property="imagethumburl" title="Photo" />

        property="price" title="Price" />

    


  

  

     style="color: rgb(0, 0, 153); font-weight: bold;">
in="${itemList}"
status="i"
var="item">

       


          

          

          


       

    

 

 


            
     
action="show" id="${item.id}">

               
${item.name?.encodeAsHTML()}

          


            
createLinkTo(dir:'images',file: style="color: rgb(0, 0, 153); font-weight: bold;">item.imagethumburl)}"/>

          
${item.price?.encodeAsHTML()}


     



 
total="${Item.count()}" />



     

     



The view uses instance variables set by the controller to
access the data it needs to render the GSP.



GSP has a GroovyTagLib similar to the  JSP tag library. are
GroovyTags.



  




       The href="http://grails.codehaus.org/GSP+Tag+-+sortableColumn">sortableColumn
tag renders a sortable column to support sorting in tables.



in="${itemList}" status="i"
var="item">

loops through each object in the itemList style="font-family: monospace;"> variable,
which is an ordered style="font-weight: bold;">ArrayList of
 style="color: rgb(0, 0, 153); font-weight: bold;">Item 
model
objects,  and assigns each
 style="color: rgb(0, 0, 153); font-weight: bold;">Item

model object to the
 style="color: rgb(0, 0, 153); font-weight: bold;">item 
variable.

 
action="show"
id="${item.id}">${item.name?.encodeAsHTML()}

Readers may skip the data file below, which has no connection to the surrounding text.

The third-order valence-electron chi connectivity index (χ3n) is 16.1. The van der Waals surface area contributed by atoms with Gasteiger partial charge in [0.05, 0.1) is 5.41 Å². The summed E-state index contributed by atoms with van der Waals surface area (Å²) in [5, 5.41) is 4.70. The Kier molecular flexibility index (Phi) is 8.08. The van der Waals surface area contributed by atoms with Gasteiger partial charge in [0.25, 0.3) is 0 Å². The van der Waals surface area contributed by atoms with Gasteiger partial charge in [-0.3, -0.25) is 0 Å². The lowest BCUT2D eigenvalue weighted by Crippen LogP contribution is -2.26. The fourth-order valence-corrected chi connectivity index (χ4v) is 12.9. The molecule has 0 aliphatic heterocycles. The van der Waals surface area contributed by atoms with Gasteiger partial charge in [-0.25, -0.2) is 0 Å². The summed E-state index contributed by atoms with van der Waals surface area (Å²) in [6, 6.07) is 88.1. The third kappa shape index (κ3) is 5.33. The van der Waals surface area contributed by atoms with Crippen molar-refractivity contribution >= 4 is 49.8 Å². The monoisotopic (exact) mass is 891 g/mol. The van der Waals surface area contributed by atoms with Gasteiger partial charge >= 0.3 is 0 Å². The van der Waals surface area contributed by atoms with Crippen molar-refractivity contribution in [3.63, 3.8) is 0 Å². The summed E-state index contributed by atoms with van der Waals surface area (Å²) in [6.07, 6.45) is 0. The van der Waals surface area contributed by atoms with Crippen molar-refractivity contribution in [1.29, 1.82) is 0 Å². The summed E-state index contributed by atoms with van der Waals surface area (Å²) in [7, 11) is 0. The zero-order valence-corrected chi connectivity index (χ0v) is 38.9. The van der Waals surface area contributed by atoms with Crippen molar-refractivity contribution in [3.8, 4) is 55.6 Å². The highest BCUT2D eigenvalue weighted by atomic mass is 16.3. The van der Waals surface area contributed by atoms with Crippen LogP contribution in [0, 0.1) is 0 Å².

href="http://grails.org/doc/1.0.x/ref/Tags/link.html">the
GroovyTag creates an html anchor tag href
based on the action, id, controller
parameters specified. In this example it generates a link to the
item/show/id action which when clicked will display the
corresponding item details. For
example this line will generate the following HTML for the variable item:
<a class="attribute-name"> href="/catalog/item/show/2">Friendly Cat class="end-tag">a>

src="${createLinkTo(dir:'images',file:item.imagethumburl)}"/>
style="color: rgb(0, 0, 153); font-weight: bold;"> 

The href="http://docs.codehaus.org/display/GRAILS/Tag+-+createLinkTo">createLinkTo
tag generates an HTML link for the
item's
imagethumburl
 style="color: rgb(0, 0, 153); font-weight: bold;">
attribute. 



${item.price?.encodeAsHTML()}

displays the value of the 
 style="color: rgb(0, 0, 153); font-weight: bold;">item 's price 
attribute
as
escaped HTML text.


total="${Item.count()}" />
The href="http://grails.codehaus.org/GSP+Tag+-+paginate">paginate tag
creates next/previous buttons and a breadcrumb trail to allow
pagination of results using the Item.count()
domain method.


The Show Action Method

In Grails the mapping for the URL http://host class="attribute-value">/item/show/1  (
http://host/controller/action/id
)  will
route to the style="color: rgb(0, 0, 153); font-weight: bold;">show
action in the style="color: rgb(0, 0, 153); font-weight: bold;">ItemController
passing 1 to the method as the style="color: rgb(0, 0, 153); font-weight: bold;">id of
the style="color: rgb(0, 0, 153); font-weight: bold;">params parameter
hash. The style="color: rgb(0, 0, 153); font-weight: bold;">show
action of the style="color: rgb(0, 0, 153); font-weight: bold;">ItemController class
is shown below. The style="color: rgb(0, 0, 153); font-weight: bold;">ItemController
style="color: rgb(0, 0, 153); font-weight: bold;">show
action renders a view showing the details of the item object
corresponding to the id parameter.


Code Sample from: grails-app\controllers\ItemController.groovy


 def show = {

   def item = style="color: rgb(0, 0, 153); font-weight: bold;">Item.get
( style="color: rgb(0, 0, 153); font-weight: bold;">params.id )



   if(!item) {

      flash.message = "Item not found with id
${params.id}"

      redirect(action:list)

   }

   else { return [ item : item ] }

 }